VANCOUVER, BC – Atiba Hutchinson, usually one of the friendliest players on the Canadian men’s national team, walked onto the field without a gaze at his surroundings. While players donned smiles and jeered throughout the Matchday-1 training session, tension hung at BC Place.
The Canadian Men’s National Team returned to training on Monday after boycotting three training sessions and a Sunday international friendly against Panama. They sought transparency into the financials of Canadian Soccer Business and looked to understand the monetary breakdown and gender pay equity, of incoming FIFA World Cup prize money.
The last time Canada had a scheduled training session at BC Place, they didn’t show up. Yet, they had a light session on Wednesday in preparation for their Concacaf Nations League opening match against Curacao on Thursday night.
“It’s been an emotional week for the staff, myself, the players,” head coach John Herdman told reporters after the session. “There’s a lot we’ve experienced on this journey over the last four years.”
Just three months removed from a boisterous crowd at BMO Field and a World Cup-clinching victory against Jamaica, Canada Soccer is in the big leagues now, and they’ve realized it this week.
At the sticking point is compensation, pay equity, and a request for transparency into a CSB media and marketing deal extending to 2029. But, overall, the players want more respect for both the men’s and women’s teams. “It’s time. The women have gone back-to-back-to-back podiums,” Herdman added. “This group of men is very supportive of that idea.”
While the team returned to training this week, a deal is far from done between the CSA and the players. However, the week was more about education than negotiation, as both sides learnt what they were dealing with approaching Canada’s first World Cup in 36 years.
“The last couple of days have been positive, perhaps even more than positive,” Canada Soccer Deputy General Secretary Earl Cochrane said, in a much calmer manner than Sunday’s chaotic press conference “The fact that the guys [players] were back on the field the day after, we’ve met a few times, they’ve been great. They’ve been really good. They’ve been asking questions, answering questions.”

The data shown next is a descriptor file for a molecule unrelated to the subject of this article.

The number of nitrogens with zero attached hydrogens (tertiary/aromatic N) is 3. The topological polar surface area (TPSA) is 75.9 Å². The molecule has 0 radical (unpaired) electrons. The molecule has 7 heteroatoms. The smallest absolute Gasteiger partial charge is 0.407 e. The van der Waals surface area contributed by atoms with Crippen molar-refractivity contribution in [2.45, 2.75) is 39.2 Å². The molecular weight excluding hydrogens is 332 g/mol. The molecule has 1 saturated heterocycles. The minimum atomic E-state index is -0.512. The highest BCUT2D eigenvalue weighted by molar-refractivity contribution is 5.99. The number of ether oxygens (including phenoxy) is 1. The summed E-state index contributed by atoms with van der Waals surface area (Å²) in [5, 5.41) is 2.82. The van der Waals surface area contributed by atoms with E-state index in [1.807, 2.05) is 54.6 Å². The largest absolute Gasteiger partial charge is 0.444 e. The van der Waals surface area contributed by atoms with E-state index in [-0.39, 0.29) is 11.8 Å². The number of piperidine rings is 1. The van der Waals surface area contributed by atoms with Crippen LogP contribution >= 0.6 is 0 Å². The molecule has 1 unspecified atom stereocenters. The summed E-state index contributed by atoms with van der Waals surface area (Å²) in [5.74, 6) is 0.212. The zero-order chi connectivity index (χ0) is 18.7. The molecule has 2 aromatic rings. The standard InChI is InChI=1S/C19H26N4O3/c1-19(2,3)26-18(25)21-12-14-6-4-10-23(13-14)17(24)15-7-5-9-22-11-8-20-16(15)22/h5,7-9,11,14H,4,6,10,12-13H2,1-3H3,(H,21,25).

As negotiations advance, there is no set deadline for a deal, although everyone would prefer that it come before the World Cup. Still, much of the discussion comes in the wake of U.S. Soccer’s equal pay settlement and advancement as a top footballing nation.
“Like most things the Americans do, it generally influences things,” Cochrane said. “It was a blueprint that allowed for the conversations to happen. I think that ours, and our discussions, have been maybe more of a hybrid of all of that. But it certainly changed the conversation.”
Captain Atiba Hutchinson also noted that pay equity is important to the group and that the U.S.’s recent decision played a role; however, he also believes that both teams deserve compensation for the work they’ve put in.
As the time ticks away and potential training sessions in the leadup to Qatar 2022 evaporate, the strikes and dances can only do so much.
“We don’t have that much time before the World Cup comes around,” Hutchinson said. “So every session is important for us. Obviously, [Herdman] wants us on the pitch and working on everything in detail.”
The Canadian men did not achieve what they were looking to in the strike, failing to reach a deal with Canada Soccer. Still, they made noise, put the public on notice, and applied pressure on the association to work towards pay equity in the windfall of the new deal on World Cup prize money.
“We know things are not done, things are not settled, but we thought of the bigger picture,” Hutchinson said pitchside. “We feel like things will get taken care of and we can get back onto the pitch and do what we have to do.”